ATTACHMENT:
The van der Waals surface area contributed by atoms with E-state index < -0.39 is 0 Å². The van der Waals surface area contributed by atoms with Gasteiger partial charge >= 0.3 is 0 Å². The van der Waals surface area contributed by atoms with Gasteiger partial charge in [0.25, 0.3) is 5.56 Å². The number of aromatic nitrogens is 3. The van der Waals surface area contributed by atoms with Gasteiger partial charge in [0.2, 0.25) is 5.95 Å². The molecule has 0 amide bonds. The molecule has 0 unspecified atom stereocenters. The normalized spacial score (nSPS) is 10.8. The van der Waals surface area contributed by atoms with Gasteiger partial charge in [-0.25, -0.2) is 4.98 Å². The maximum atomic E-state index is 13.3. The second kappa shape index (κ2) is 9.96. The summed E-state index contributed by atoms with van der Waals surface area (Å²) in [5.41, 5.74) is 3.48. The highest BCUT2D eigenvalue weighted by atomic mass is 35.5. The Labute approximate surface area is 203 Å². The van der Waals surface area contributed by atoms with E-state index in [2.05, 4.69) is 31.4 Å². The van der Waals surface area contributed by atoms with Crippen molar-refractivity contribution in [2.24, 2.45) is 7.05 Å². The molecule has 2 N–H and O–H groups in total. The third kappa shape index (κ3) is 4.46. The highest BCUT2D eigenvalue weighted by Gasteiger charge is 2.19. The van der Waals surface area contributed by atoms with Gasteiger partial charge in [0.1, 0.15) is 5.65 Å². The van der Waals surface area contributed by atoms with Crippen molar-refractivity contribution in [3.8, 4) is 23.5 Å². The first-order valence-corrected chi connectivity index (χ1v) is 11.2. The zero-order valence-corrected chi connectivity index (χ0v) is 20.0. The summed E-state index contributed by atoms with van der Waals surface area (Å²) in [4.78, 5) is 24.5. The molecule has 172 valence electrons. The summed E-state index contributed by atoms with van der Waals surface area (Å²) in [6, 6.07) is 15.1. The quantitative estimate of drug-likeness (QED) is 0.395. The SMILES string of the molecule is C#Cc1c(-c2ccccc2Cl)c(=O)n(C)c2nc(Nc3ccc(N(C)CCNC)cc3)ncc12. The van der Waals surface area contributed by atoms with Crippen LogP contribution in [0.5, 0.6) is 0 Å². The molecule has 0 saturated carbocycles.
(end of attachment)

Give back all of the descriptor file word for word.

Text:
The van der Waals surface area contributed by atoms with E-state index < -0.39 is 0 Å². The van der Waals surface area contributed by atoms with Gasteiger partial charge >= 0.3 is 0 Å². The van der Waals surface area contributed by atoms with Gasteiger partial charge in [0.25, 0.3) is 5.56 Å². The number of aromatic nitrogens is 3. The van der Waals surface area contributed by atoms with Gasteiger partial charge in [0.2, 0.25) is 5.95 Å². The molecule has 0 amide bonds. The molecule has 0 unspecified atom stereocenters. The normalized spacial score (nSPS) is 10.8. The van der Waals surface area contributed by atoms with Gasteiger partial charge in [-0.25, -0.2) is 4.98 Å². The maximum atomic E-state index is 13.3. The second kappa shape index (κ2) is 9.96. The summed E-state index contributed by atoms with van der Waals surface area (Å²) in [5.41, 5.74) is 3.48. The highest BCUT2D eigenvalue weighted by atomic mass is 35.5. The Labute approximate surface area is 203 Å². The van der Waals surface area contributed by atoms with E-state index in [2.05, 4.69) is 31.4 Å². The van der Waals surface area contributed by atoms with Crippen molar-refractivity contribution in [2.24, 2.45) is 7.05 Å². The molecule has 2 N–H and O–H groups in total. The third kappa shape index (κ3) is 4.46. The highest BCUT2D eigenvalue weighted by Gasteiger charge is 2.19. The van der Waals surface area contributed by atoms with Gasteiger partial charge in [0.1, 0.15) is 5.65 Å². The van der Waals surface area contributed by atoms with Crippen molar-refractivity contribution in [3.8, 4) is 23.5 Å². The first-order valence-corrected chi connectivity index (χ1v) is 11.2. The zero-order valence-corrected chi connectivity index (χ0v) is 20.0. The summed E-state index contributed by atoms with van der Waals surface area (Å²) in [4.78, 5) is 24.5. The molecule has 172 valence electrons. The summed E-state index contributed by atoms with van der Waals surface area (Å²) in [6, 6.07) is 15.1. The quantitative estimate of drug-likeness (QED) is 0.395. The SMILES string of the molecule is C#Cc1c(-c2ccccc2Cl)c(=O)n(C)c2nc(Nc3ccc(N(C)CCNC)cc3)ncc12. The van der Waals surface area contributed by atoms with Crippen LogP contribution in [0.5, 0.6) is 0 Å². The molecule has 0 saturated carbocycles.